Monday, February 3, 2014

14 Days of Genitals, Day 3: Double The Trauma(ta) for all of Squamata

Unpleasant penis surprise of the week: all squamates have been blessed with a pair of peckers. Check out the goods on that Burmese Python below!
Double Penetration takes on a new meaning



All male squamates (snakes and lizards) have hemipenes, a super pleasant word for their double-trouble dicks. These hemipenes are held within the body of the male squamates for the majority of the time, but come out to play for sexual reproduction with the help from erectile tissues. Now, one lady snake is not blessed with double the lovin', instead the males use their two-pronged penis one side at a time. Scientists believe that they alternate junk between beds to increase sperm transfer because of the quicky-nature of reptilian sex, but the Vengeance Team will chose to believe the snakes switch it up out of respect for their lady lovers. NO DOUBLE DIPPIN'!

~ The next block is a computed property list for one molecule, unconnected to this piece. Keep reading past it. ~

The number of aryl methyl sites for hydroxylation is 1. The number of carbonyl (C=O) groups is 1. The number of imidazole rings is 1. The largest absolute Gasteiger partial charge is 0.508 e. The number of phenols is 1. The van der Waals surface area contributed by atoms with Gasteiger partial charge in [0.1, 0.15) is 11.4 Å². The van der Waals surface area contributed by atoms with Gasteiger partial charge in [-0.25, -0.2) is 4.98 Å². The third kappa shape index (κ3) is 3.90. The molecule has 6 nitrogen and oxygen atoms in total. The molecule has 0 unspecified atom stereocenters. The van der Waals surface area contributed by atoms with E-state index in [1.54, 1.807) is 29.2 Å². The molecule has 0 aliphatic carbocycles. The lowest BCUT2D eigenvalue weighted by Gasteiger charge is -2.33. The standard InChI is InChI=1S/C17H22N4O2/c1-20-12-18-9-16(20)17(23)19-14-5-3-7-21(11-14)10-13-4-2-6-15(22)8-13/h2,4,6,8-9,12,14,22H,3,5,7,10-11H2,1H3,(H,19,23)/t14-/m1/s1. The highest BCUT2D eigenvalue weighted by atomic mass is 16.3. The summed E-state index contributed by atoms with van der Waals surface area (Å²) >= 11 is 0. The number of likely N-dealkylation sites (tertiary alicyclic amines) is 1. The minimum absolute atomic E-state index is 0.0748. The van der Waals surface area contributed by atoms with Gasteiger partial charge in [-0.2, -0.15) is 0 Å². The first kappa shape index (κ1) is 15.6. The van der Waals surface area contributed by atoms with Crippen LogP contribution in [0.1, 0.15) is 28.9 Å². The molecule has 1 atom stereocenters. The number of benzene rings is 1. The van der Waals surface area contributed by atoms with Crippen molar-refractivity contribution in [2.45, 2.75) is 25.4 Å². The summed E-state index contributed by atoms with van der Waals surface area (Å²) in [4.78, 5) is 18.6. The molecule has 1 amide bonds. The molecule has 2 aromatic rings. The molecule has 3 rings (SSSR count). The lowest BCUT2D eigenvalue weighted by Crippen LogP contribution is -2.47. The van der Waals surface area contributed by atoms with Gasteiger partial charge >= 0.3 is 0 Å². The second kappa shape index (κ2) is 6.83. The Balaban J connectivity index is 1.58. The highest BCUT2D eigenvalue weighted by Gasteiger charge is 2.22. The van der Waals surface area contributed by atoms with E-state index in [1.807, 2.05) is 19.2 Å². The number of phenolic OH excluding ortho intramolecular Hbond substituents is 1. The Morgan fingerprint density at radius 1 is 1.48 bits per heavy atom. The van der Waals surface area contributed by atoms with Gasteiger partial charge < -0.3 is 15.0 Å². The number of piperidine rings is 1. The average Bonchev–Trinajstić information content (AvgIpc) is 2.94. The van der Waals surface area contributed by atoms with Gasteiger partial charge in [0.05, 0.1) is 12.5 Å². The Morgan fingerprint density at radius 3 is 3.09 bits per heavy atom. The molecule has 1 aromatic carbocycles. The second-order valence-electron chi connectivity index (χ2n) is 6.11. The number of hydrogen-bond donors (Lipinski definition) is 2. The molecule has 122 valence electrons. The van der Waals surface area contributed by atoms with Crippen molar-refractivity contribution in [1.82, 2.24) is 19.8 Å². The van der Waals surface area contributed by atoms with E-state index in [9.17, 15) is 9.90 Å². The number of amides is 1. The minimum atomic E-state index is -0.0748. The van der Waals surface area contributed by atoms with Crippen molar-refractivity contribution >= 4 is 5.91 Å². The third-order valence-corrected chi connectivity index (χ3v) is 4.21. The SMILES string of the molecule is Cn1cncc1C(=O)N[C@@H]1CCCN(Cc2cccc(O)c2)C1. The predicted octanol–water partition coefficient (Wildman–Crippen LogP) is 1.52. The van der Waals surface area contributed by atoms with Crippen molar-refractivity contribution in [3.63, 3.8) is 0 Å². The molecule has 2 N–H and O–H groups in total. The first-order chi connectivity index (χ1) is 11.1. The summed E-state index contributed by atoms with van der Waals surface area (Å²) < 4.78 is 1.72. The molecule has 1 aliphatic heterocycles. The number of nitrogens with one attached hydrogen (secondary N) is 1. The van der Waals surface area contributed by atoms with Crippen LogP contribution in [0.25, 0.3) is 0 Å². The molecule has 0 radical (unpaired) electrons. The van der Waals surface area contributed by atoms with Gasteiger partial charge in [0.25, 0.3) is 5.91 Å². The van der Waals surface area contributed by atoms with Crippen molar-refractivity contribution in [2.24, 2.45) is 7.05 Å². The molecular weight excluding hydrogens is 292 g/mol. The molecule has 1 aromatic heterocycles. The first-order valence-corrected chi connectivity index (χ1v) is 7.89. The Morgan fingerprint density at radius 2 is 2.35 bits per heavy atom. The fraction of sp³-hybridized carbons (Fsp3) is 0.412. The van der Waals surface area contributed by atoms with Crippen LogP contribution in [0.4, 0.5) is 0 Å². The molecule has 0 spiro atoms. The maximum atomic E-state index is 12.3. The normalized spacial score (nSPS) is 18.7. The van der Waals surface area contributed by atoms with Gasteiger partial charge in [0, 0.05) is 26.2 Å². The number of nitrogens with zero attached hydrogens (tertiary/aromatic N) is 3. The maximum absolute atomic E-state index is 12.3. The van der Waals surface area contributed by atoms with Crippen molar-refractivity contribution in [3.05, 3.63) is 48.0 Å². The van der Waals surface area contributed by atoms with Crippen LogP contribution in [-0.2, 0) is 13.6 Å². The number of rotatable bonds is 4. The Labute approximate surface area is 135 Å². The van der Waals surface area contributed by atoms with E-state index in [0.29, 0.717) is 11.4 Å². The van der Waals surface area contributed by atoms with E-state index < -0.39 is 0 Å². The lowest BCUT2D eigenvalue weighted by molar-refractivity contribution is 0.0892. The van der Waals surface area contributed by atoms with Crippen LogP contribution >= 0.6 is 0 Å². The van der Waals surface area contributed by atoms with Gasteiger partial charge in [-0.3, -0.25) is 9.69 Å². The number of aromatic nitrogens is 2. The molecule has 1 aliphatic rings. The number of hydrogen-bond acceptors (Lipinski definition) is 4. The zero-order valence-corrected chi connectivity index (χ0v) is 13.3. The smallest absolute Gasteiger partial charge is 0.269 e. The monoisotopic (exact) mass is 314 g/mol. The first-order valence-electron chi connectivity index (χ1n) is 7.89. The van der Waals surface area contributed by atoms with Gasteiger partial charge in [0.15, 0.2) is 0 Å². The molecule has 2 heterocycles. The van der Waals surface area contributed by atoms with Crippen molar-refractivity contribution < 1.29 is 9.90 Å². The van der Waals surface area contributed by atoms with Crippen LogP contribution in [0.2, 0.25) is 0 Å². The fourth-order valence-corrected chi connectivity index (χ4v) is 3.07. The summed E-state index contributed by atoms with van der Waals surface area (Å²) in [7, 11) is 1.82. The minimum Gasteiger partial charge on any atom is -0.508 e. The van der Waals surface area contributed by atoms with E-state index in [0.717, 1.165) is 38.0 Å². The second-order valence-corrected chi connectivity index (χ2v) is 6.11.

Hemipenes can come in a wide variety of shapes and sizes, depending on species (because their coupled cocks weren't choose-your-own-adventure enough to begin with). Like many male appendages, hemipenes often bear hooks and spines so that a male can literally anchor himself to a female, which really helps when you don't have LEGS. Some species even have forked hemipenes, meaning each hemipenis has two heads.

Figures A-D: hemipenes of 4 different species of North American watersnakes: (A) Plain-bellied Watersnake Nerodia erythrogaster, (B) Diamondback Watersnake Nerodia rhombifer, (C) Glossy Crayfish Snake Regina rigida, (D) Graham's Crayfish Snake Regina grahamii. A blue dye is inserted into each hemipenis in order to provide contrast for certain morphological structures. Photo © 2009 Robert C. Jadin

Though hemipenes are internal, they can be everted with pressure in the right spot. Naturally, that leads to the following video of someone playing the good old-fashioned game of Pop goes the Penis(es)!





Works Cited

Tokarz, R. and Slowinski, J. Alternation of hemipenis use as a behavioural means of increasing spermtransfer in the lizard Anolis sagrei. AnimalBehaviour. 40: 374–379. 1990.
http://cumuseum.colorado.edu/exhibits/objects/hemipenes-snakes-and-lizards



Sidenote: Meaghan will now NO LONGER BE TAKING PHOTOS LIKE THIS.



OR THIS: